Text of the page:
Ted Danson, playing the role of bartender Sam Malone, keeps Rhea Perlman, playing waitress Carla Tortelli, under control as Shelley Long, portraying Diane Chambers, left, returns to the set of <em>Cheers</em> during taping of the final episode in 1993.
Rhythm and Blues musician Brian McKnight has sold more than 20 million albums worldwide. He's earned 16 Grammy nominations and worked on projects with Justin Timberlake and Mary J. Blige. He's also an actor, father and has an arts education foundation. Host Michel Martin talks to McKnight about his life and new album, More Than Words.
Sonic Trace is a multimedia project that follows Latinos living in Los Angeles travelling back to their families' native lands. Led by radio producer Anyansi Diaz-Cortes, it examines the link between what some Latinos consider home – before and after they or their families came to the U.S.
Johanna Day as Margie and Andrew Long as Mike in the recent Arena Stage production of David Lindsay-Abaire's <em>Good People</em>. The childhood friends drift apart as their lives take on very different socioeconomic dimensions.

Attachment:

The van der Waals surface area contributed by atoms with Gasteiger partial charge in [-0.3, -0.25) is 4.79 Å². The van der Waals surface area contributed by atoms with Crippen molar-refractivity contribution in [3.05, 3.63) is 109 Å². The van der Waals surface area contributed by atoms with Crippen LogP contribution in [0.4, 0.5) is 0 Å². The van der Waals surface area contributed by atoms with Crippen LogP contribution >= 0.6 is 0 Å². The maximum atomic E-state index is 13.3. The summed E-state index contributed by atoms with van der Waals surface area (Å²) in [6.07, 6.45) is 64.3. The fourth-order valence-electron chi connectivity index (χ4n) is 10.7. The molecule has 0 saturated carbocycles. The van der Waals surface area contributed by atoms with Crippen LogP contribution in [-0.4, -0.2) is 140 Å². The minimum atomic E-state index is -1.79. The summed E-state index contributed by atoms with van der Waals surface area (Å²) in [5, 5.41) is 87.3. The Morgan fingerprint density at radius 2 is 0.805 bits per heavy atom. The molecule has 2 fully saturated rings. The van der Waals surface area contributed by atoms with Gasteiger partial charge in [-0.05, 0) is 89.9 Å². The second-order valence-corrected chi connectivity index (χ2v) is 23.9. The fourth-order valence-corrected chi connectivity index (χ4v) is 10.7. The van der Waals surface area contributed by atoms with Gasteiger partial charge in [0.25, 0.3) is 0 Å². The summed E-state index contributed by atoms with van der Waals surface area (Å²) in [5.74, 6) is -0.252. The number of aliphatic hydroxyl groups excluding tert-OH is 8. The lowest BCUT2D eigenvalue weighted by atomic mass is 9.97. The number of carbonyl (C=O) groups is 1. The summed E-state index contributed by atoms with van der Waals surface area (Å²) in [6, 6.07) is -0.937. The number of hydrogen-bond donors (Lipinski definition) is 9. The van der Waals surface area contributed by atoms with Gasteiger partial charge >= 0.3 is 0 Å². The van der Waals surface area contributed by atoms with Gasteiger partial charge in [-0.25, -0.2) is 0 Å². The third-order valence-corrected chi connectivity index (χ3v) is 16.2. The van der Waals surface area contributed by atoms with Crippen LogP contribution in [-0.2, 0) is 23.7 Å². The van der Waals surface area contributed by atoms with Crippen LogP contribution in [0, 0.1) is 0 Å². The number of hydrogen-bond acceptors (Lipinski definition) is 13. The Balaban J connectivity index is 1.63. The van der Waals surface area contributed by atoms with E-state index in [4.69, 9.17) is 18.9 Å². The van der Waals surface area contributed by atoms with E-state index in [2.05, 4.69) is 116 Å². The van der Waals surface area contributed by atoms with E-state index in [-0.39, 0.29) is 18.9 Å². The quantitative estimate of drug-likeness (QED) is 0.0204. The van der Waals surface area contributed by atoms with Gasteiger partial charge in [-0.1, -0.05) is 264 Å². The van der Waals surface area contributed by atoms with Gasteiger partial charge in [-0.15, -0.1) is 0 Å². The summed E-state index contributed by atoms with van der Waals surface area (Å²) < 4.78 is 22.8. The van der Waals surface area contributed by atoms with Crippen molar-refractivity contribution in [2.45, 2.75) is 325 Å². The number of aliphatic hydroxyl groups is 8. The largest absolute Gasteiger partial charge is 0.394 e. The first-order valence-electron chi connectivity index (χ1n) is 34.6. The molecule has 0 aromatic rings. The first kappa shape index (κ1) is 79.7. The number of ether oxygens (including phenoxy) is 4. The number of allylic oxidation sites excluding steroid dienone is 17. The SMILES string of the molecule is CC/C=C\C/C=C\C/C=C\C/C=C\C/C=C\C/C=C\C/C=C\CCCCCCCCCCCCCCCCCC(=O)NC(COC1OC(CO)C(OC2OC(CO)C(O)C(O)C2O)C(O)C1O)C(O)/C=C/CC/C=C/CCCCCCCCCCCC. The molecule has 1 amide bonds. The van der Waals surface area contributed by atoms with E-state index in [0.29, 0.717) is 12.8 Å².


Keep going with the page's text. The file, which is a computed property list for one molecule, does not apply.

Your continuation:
Credit Margot Schulman / Arena Stage
Day and Francesca Choy-Kee as Kate. Day says her fiery character is "not book smart and didn't get to be educated, but she is smart."
How we end up in life has a lot to do with where we came from. That theory gets a good workout in the play Good People, from Pulitzer Prize-winner David Lindsay-Abaire. When the show was on Broadway two years ago, the trade magazine Variety proclaimed that "If Good People isn't a hit, there is no justice in the land."
As it turns out, justice has been served: Good People is the most produced play in America this theatrical season. By the end of this summer, it will have been on stage in 17 different cities.
Many of the 35 million Americans of Irish descent are here due to the worst famine to hit Europe in the 19th century, the Irish potato famine.
It drove more than a million people to flee mass starvation, many climbing aboard ships they hoped would ferry them to a better life in the New World. But the fate they would meet on what came to be known as "coffin ships" was often as grim or worse than the fate they were leaving behind; 100,000 passengers didn't survive the journey.
Toyo Ito, a 71-year-old architect based in Japan, is the winner of the 2013 Pritzker Architecture Prize. The jury honored Ito for his more than four-decade career, in which he has created architecture that "projects an air of optimism, lightness and joy ... infused with both a sense of uniqueness and universality."